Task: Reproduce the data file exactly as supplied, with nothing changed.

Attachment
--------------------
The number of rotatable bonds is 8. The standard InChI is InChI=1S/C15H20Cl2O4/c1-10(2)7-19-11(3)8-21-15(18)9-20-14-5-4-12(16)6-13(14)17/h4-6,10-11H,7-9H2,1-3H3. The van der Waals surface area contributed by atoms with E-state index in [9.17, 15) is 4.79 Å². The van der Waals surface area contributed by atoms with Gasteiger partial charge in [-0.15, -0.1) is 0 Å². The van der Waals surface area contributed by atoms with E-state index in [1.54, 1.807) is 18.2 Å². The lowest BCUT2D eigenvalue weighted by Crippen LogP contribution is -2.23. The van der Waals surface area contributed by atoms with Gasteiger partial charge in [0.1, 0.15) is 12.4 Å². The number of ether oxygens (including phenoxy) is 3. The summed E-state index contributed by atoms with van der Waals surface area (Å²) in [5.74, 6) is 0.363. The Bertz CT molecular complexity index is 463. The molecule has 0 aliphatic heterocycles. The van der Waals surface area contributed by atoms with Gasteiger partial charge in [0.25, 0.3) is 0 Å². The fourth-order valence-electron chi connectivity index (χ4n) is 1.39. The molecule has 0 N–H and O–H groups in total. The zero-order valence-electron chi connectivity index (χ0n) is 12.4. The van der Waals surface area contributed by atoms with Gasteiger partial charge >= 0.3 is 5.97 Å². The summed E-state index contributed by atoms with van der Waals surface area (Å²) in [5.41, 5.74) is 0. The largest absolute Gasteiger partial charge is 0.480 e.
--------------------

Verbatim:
The number of rotatable bonds is 8. The standard InChI is InChI=1S/C15H20Cl2O4/c1-10(2)7-19-11(3)8-21-15(18)9-20-14-5-4-12(16)6-13(14)17/h4-6,10-11H,7-9H2,1-3H3. The van der Waals surface area contributed by atoms with E-state index in [9.17, 15) is 4.79 Å². The van der Waals surface area contributed by atoms with Gasteiger partial charge in [-0.15, -0.1) is 0 Å². The van der Waals surface area contributed by atoms with E-state index in [1.54, 1.807) is 18.2 Å². The lowest BCUT2D eigenvalue weighted by Crippen LogP contribution is -2.23. The van der Waals surface area contributed by atoms with Gasteiger partial charge in [0.1, 0.15) is 12.4 Å². The number of ether oxygens (including phenoxy) is 3. The summed E-state index contributed by atoms with van der Waals surface area (Å²) in [5.74, 6) is 0.363. The Bertz CT molecular complexity index is 463. The molecule has 0 aliphatic heterocycles. The van der Waals surface area contributed by atoms with Gasteiger partial charge in [0.25, 0.3) is 0 Å². The fourth-order valence-electron chi connectivity index (χ4n) is 1.39. The molecule has 0 N–H and O–H groups in total. The zero-order valence-electron chi connectivity index (χ0n) is 12.4. The van der Waals surface area contributed by atoms with Gasteiger partial charge >= 0.3 is 5.97 Å². The summed E-state index contributed by atoms with van der Waals surface area (Å²) in [5.41, 5.74) is 0. The largest absolute Gasteiger partial charge is 0.480 e.